What do you call a 0.5% abv beer? As the founder of a brand that exclusively brews them, I wish that question was easier to answer.
Sales of low and non-alcoholic brews are surging in the UK and indeed across the world. In the past year alone, ‘low and no’ beer sales in the supermarkets were up almost 50% to £37.9m [Kantar 52 w/e 14 July 2019].
In many countries like Spain, Germany and Russia, the category is already well established, in some cases accounting for a significant market share of the total beer category. And it is looking ever-more likely that the UK will follow in these footsteps.
But guidance around how UK suppliers should describe these products is holding back the market and needs to change.
UK suppliers are told to label 0.5% beers ‘de-alcoholised’ or ‘low alcohol’. But if you were to buy a 0.5% beer from Munich, you’d find it called ‘alcohol-free’ or ‘alkoholfrei’. From a New York brewer it would be called ‘non-alcoholic’, and in Sydney it would be ‘ultra-low alcohol’.
This simply does not make sense, especially considering beer is a global industry, with products from across the world next to each other on the shelves. Take a trip to Tesco and you’ll see what I mean. It is leaving British shoppers confused.
Because it is proven that what you call these drinks is important. In 2011, Denmark changed the threshold of what can be called ‘alcohol-free’ from 0.1% abv to 0.5% abv, and there was a three-fold increase in sales over the subsequent three years.
Remember, a 0.5% abv drink has no physiological impact on the body. It is too weak to affect your blood alcohol level, and is safe even for those driving, and pregnant women.
‘De-alcoholised’ or ‘low alcohol’ does not convey this in a way that makes sense to shoppers. So the rules leave independent British businesses, like ours, at a disadvantage versus multinationals, which can use ‘alcohol-free’ – arguably a much clearer designator.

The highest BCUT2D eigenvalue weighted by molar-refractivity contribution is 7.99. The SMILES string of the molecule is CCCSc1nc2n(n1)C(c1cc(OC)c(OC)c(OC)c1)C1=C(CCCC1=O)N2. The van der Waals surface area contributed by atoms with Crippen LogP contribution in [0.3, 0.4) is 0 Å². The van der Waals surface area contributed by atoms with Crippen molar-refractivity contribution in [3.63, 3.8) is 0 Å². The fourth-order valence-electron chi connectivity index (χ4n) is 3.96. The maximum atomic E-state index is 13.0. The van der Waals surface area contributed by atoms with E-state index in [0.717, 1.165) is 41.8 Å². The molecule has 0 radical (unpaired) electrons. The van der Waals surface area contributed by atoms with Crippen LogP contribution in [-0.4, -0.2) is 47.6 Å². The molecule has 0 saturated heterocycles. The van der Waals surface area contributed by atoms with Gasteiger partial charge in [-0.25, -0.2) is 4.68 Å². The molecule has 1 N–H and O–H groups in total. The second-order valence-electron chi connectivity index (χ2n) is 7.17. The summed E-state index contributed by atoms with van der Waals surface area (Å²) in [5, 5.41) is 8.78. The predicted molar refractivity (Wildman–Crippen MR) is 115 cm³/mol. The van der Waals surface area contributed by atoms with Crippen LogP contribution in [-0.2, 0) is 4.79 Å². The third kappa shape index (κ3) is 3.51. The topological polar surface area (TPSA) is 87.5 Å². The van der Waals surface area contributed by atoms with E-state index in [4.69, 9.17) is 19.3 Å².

Luckily, it seems like the Department of Health, whose shambolic consultation last year resulted in no change to guidance whatsoever, has twigged how wrong this is. It is now looking into changing the labelling guidance so that <0.5% does equal ‘alcohol-free’.
It’s a start. ‘Alcohol-free’ is better than what we are currently stuck with. But ‘non-alcoholic’, arguably, is an even better descriptor, as 0.5% abv beers do technically contain alcohol, but have no alcoholic effect. The Americans have it right on this one.
It may seem nit-picky, but this all matters because we are trying to make it easier for people to make healthier choices in their lives. The reason we brew to 0.5% (rather than 0.0%) is that we believe it produces the fullest flavour beer, that is as close to the real thing as possible.
After all, the only way we’re going to get people to switch to a 0.5% abv beer every now and then is if it tastes great.
- William Reed – the publisher of The Grocer – has launched a new trade show exclusively for the low and no alcohol sector. For more information, visit low2nobev.com